My husband grew up in our church. He has many fond memories of youth activities and a relationship with God. Is he a sinner? Of course. Did his going to church make him always choose the right path? No, not at all. We are all sinners and we will always mess things up and make mistakes. I believe the key in overcoming our faults and shortcomings is our ability to be honest with ourselves and with God. Can you openly admit your wrong? Can you go to God and ask for forgiveness? Can you forgive yourself?
As I said, my husband grew up in the church we go to. I have been a member there since 2007 but have attended since we got married in 1999. It has been our perfect church for many reasons over the years:
It’s where my husband grew up.
His family is there.
He knew everyone.
The pastor married us.
There are a lot of kids there.
It’s good socially for our kids.
There’s lots of young people.
There’s lots of people, period.
They offer a lot of activities.
They have a lot of classes to choose from.
They have a big Vacation Bible School.
My kids will have lots of friends.
I will have lots of friends.
Life will be perfect.
Those were my thoughts years ago. I went to church because I married Tony and his family went there and I was expected to go there as well. I went to church because our son could have lots of friends to play with and grow up with a large group of kids (remember, my old Methodist church and all the older folks? There were only about 5 kids total in our whole church). I went to church because the pastor had married us and I didn’t want to “look bad” because I wasn’t there.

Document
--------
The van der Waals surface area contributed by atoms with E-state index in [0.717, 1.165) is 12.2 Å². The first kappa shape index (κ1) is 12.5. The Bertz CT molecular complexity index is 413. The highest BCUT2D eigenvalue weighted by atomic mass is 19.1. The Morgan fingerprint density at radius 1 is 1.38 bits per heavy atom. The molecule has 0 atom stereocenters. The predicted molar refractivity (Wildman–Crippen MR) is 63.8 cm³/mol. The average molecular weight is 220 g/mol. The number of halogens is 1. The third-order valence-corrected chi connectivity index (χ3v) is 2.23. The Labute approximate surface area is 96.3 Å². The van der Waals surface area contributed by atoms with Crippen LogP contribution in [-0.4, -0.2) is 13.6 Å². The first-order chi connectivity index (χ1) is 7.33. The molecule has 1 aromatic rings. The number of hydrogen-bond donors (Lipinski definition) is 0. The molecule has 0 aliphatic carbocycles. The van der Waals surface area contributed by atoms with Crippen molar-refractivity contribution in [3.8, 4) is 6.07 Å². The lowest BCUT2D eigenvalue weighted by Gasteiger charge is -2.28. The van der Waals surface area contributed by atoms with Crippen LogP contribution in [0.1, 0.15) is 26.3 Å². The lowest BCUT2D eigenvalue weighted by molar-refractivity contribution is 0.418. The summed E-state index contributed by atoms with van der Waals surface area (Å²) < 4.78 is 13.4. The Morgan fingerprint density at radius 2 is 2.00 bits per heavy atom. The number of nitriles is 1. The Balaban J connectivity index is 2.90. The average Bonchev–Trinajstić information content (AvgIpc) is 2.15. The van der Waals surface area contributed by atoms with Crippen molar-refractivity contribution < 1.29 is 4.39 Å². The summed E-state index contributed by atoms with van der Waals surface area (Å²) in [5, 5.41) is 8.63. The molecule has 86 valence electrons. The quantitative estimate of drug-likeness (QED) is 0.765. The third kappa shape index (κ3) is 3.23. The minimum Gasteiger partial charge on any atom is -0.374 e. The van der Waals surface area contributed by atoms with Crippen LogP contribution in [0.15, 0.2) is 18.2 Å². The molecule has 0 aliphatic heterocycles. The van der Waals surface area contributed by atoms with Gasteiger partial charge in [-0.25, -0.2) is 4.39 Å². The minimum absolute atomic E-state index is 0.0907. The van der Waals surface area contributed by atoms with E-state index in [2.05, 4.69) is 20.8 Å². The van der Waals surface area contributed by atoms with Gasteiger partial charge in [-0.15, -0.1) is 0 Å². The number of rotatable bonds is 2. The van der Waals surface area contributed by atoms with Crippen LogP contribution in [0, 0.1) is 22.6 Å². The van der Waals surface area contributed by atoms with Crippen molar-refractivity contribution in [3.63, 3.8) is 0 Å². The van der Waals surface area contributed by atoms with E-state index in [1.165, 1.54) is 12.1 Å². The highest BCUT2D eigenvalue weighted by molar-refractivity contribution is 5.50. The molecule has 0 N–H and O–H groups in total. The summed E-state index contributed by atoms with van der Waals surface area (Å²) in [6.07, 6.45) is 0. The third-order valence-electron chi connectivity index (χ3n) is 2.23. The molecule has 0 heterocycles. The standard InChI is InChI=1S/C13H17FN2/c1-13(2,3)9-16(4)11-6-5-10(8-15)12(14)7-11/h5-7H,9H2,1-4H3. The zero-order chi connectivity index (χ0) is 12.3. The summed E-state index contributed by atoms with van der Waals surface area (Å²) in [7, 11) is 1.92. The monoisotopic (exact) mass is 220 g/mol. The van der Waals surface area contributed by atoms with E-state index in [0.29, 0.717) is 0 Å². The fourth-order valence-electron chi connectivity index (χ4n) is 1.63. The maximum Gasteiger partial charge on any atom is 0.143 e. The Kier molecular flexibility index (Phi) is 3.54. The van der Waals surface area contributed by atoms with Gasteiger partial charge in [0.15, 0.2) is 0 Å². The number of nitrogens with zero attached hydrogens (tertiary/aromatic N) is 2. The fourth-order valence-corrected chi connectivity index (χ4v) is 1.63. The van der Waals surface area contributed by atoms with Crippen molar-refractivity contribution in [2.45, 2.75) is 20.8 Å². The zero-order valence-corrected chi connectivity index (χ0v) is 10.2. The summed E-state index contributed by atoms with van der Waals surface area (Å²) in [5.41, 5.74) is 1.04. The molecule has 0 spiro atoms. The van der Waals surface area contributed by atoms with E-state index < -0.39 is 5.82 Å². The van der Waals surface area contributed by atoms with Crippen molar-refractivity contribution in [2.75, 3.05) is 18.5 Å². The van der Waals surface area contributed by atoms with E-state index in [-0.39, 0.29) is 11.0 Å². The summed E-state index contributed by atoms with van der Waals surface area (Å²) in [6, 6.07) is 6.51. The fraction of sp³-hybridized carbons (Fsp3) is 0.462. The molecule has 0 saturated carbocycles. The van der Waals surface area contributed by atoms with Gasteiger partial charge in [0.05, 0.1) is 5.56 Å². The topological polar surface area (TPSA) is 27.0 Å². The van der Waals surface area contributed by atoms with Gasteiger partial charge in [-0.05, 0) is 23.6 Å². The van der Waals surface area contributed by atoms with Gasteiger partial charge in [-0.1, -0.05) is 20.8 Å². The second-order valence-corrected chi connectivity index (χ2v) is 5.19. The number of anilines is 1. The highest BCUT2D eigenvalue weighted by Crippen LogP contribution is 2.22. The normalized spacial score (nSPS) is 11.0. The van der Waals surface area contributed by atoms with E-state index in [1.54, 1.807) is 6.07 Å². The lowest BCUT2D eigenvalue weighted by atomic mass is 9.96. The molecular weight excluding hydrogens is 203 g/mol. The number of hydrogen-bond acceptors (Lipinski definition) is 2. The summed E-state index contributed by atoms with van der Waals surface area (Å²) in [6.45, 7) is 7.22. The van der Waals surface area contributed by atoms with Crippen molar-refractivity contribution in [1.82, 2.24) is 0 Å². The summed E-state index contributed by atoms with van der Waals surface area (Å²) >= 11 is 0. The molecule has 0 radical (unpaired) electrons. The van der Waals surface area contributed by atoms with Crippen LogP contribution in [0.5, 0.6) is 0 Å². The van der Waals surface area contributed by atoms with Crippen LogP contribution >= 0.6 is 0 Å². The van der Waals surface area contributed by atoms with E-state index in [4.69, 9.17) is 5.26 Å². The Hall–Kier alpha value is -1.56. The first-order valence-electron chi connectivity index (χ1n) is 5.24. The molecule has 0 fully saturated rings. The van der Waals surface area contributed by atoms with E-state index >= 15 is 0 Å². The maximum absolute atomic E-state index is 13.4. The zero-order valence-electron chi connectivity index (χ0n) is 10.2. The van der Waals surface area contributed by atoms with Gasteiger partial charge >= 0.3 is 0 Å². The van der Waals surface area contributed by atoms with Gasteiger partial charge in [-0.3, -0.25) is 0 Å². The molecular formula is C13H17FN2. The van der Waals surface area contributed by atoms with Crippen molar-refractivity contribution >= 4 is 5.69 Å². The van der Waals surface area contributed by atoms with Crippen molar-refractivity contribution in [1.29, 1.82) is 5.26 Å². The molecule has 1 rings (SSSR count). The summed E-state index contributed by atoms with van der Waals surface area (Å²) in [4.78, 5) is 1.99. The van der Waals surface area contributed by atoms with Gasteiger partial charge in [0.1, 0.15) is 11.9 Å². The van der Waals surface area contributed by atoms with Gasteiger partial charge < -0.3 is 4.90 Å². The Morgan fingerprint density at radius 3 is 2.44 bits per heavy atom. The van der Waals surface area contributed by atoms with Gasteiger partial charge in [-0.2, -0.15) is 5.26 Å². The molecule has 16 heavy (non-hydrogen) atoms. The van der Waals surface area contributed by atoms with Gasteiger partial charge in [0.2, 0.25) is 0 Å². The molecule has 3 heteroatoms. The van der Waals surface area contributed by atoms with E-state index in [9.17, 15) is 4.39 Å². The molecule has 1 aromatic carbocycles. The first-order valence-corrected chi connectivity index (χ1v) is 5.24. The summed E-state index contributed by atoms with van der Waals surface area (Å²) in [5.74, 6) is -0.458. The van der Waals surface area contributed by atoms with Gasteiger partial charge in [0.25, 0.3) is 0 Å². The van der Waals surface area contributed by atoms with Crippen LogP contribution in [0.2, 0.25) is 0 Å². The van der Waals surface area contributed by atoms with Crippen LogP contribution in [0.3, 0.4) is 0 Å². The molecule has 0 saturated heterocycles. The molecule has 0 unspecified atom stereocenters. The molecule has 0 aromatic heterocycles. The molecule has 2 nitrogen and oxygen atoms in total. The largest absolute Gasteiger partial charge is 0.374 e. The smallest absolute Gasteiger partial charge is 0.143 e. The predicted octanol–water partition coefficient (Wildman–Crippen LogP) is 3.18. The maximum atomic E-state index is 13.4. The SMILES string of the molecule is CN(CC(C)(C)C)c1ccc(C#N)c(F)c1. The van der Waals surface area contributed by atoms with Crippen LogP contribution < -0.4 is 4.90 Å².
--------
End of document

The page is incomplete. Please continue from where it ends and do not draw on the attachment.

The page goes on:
I struggled with many things in the early years of our marriage. I struggled with a very deep, dark depression. I avoided everyone. In fact, I didn’t come to church and often sent our son with my mother-in-law so that he could have everything our church would offer but I wanted none of it. I didn’t *need* the church. In my mind, I could love God just as much from the comfort of my home. While that may be true, I wasn’t living it. I wasn’t loving God just as much. I wasn’t living for God. I was consumed by my own self-pity and darkness. No one knew me, sought me out or realized what kind of darkness I was struggling with. Was that there fault? Not really, but I guess it might have been nice if someone had noticed. Maybe I didn’t even make that possible. Where am I going with all this?
I was there for all the wrong reasons. Did you figure that out by my list? The sad thing is, I’m sure I wasn’t and am not alone. I am most certain there are many, many people there for the wrong reasons and many of them, like me, don’t even realize they aren’t there for the right reasons. It was like I was blind to what church was all about. I couldn’t see past the glitz and glamor. I couldn’t see beyond the idea of status quo. I couldn’t get past my shame. I couldn’t be honest about myself because I was afraid I wouldn’t be accepted so I chose not to accept.